"Oh, look! This one is about a gorilla and a kitten," chimed Emma Tally to her furry companion. The 5-year-old sat cross-legged on a plump pillow on the library reading room floor. With small hands, she held up her big book, all the better for her four-legged friend to see. Turning to the first page, young Emma was soon eagerly sharing the story with Roscoe, the therapy dog. Roscoe, to all appearances, absorbed every word.
Mardi Gras. It's been called the season of "voluntary madness" -- with parades, masks, floats, music and outlandish costumes. The revelry builds to a crescendo between Epiphany (Jan. 6) and Fat Tuesday, which falls this year on Feb. 21.
I like Aunt Bee because she makes me want to be a better person. She makes me want to bake pies and take them to sick people. Aunt Bea is my Hollywood idol and favorite TV role model.
When the topic of Antebellum Black History comes up, most people immediately think of the horrors of slavery. While those horrors cannot be diminished, there is a whole world of Black History that needs to be brought to the forefront. That is the roles of blacks, both free and slave, in the settlement and development of the Tombigbee River Valley.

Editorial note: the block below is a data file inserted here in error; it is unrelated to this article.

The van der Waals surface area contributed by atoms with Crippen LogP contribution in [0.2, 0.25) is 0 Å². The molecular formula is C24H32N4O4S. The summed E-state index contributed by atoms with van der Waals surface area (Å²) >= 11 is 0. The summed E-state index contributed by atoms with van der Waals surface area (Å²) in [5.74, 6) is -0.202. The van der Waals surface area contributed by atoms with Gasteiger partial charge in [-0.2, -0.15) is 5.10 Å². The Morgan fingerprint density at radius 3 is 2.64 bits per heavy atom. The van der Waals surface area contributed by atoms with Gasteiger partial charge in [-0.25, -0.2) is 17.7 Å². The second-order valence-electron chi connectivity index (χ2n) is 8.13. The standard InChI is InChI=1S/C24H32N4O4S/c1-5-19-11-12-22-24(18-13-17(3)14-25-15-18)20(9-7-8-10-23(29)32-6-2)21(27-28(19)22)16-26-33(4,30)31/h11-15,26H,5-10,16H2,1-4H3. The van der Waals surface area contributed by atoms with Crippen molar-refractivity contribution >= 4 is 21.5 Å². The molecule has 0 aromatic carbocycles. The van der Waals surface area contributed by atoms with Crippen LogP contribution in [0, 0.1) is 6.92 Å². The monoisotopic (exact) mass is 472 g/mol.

Mississippi University for Women's Department of Health and Kinesiology will host its annual community health fair on Wednesday, Feb. 15, from 9 a.m. to noon in the Pohl Gymnasium on campus. This year's theme is "Achieving Health and Wellness." Participants will have the opportunity to hear from experts in the field about how they can live a healthier lifestyle and achieve their health goals.
In a forthcoming book, Starkville historian Dennis S. Nordin presents nearly a dozen case studies of elected African-American leaders who won various offices because of strong support by the majority.
Mardi Gras revelry will arrive early in West Point when volunteers from the West Point/Clay County Animal Shelter throw their second annual Mardi Gras celebration. Tickets are on sale for the event to be held from 6 p.m. until midnight Saturday, Feb. 18, at the newly remodeled Community Counseling facility on the campus which formerly housed the Mary Holmes Junior College cafeteria.